On the intercom, the pilot’s voice can be heard. “Folks, this is the captain speaking. Looks like we’re going to have some rough flying for a few minutes, so I suggest you remain in your seats with your seatbelt securely fastened. Flight attendants, take your seats.”
“Between here and Heaven, we’re going to have trouble,” Paul and Barnabas told the young Christians. “You’ll need to get prepared now.”
As a follower of Jesus Christ, you have chosen to swim upstream in a downstream world. This is not the easiest path you could have chosen. The world will not cooperate with your plan to spread the gospel of Jesus, but will resist with everything it has.
We thought you ought to know this in advance. “In this world, you will have tribulation,” Jesus told the disciples. “But take courage; I have overcome the world” (John 16:33).
The simple fact is God does not mind allowing His children to experience tribulation in this life. If that seems strange to you–it always does to young believers who have not learned to study the Word–then consider several things….
1) When we want to build a muscle, how do we do it? By putting stress on it.
2) In order to get the message of Jesus to certain people in high places (and thus insulated from what’s happening on the streets), it might be necessary for some believers to be arrested and made to explain in a court of law what they are preaching. Jesus said, “Men will deliver you up to their courts and scourge you in their synagogues; and you shall be brought before governors and kings for my sake, as a testimony to them and to the Gentiles” (Matthew 10:17-18). Why would He allow His people to be so mistreated? In order for those governors and kings to hear the gospel. (They’re not coming to your revival meeting, friend. So we have to go to their place.)
3) Affliction and persecution drives us closer to Christ, gets the attention of the watching world, and puts the gospel on center stage. Paul was facing his second trial before Caesar, and told Pastor Timothy, “At my first defense, no one supported me, but all deserted me…. But the Lord stood with me and strengthened me, in order that through me the proclamation (i.e., the gospel) might be fully accomplished, and that all the Gentiles might hear…” (II Timothy 4:16-17).
4) And, one more: The Lord may have purposes in your suffering/tribulations you know nothing of. Years ago, when a football player from Mississippi State University received a severe injury and eventually died, his family literally lived in the ICU ward of our local hospital as long as their beloved son lived. When God took him to Heaven, and before the family returned home, the father told me, “I had no idea there was so much suffering in these waiting rooms. God gave me a ministry to a lot of people while we were camping out here. When we get home to Tennessee, I’m going to see if I can’t volunteer to hang out in a waiting room there and minister to hurting people.”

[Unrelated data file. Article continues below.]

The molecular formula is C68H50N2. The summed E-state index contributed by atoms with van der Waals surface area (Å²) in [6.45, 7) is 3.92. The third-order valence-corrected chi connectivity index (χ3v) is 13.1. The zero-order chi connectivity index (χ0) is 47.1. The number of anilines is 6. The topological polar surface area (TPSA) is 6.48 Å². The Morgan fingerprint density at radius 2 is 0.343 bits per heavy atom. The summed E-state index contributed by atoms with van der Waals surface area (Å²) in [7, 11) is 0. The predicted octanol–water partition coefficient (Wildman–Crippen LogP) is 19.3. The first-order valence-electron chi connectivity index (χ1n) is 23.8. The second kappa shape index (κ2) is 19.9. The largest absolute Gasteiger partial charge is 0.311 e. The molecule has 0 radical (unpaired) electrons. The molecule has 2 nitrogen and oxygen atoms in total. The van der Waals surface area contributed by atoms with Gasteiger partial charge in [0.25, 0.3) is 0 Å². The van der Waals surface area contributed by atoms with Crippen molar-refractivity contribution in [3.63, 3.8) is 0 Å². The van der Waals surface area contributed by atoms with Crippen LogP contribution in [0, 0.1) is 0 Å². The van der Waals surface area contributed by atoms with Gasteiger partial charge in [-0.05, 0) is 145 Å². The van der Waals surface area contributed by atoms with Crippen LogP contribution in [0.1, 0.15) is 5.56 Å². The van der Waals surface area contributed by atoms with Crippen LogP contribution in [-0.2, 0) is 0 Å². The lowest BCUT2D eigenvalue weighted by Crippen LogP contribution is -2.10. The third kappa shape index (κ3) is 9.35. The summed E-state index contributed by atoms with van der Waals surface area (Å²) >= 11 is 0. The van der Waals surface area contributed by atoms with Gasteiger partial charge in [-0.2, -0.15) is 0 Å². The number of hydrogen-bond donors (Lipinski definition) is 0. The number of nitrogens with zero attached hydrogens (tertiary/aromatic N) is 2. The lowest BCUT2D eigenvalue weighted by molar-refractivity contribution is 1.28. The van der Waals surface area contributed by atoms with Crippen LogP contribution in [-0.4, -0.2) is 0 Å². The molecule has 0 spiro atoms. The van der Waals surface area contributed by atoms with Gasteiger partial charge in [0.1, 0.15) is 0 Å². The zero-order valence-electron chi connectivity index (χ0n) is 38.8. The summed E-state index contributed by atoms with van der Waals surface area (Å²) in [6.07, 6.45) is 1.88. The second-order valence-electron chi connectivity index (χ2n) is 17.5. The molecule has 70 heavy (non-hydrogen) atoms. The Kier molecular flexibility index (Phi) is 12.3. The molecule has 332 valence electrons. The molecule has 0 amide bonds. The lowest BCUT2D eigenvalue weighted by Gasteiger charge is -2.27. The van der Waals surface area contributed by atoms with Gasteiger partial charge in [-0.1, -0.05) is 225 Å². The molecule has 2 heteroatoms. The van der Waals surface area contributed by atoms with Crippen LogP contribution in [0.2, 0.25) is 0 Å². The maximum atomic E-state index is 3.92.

Writing of our suffering in this world, the Apostle Paul put it into perspective. “For our momentary light affliction is working for us an exceeding weight of glory, far beyond all comprehension” (II Corinthians 4:17).
And so, we teach the newbies to trust the Lord, to hang tough, to stay with other believers and to stay in the Word.
The day will come–and it won’t be as long as you might think–when you will look back and be so glad you took the road less traveled, the path of righteousness, even though it was more difficult. And you will say, again with the great apostle, “For I consider that the sufferings of this present time are not worthy to be compared to the glory that is to be revealed to us” (Romans 8:18).
You’ll be so glad you got this right.
(*My wife and I had a discussion about my use of “apogee,” which means the farthest point in an orbit. She wonders why I didn’t say “at the far end of Paul and Barnabas’ second missionary journey,” instead of using a word most people will not know. And, honestly, I have no good answer. A common rule in writing is to never use a hard word when a simple one would suffice, a principle I adhere to 99 percent of the time. Except this one. After all, as I said to her, once in a while, it’s all right for the preacher to use a word he knows, one which fits, and one which it wouldn’t hurt his audience to have to look up. She doesn’t buy that, and I’m not real sure I do either. But, there it is. Smiley-face goes here.)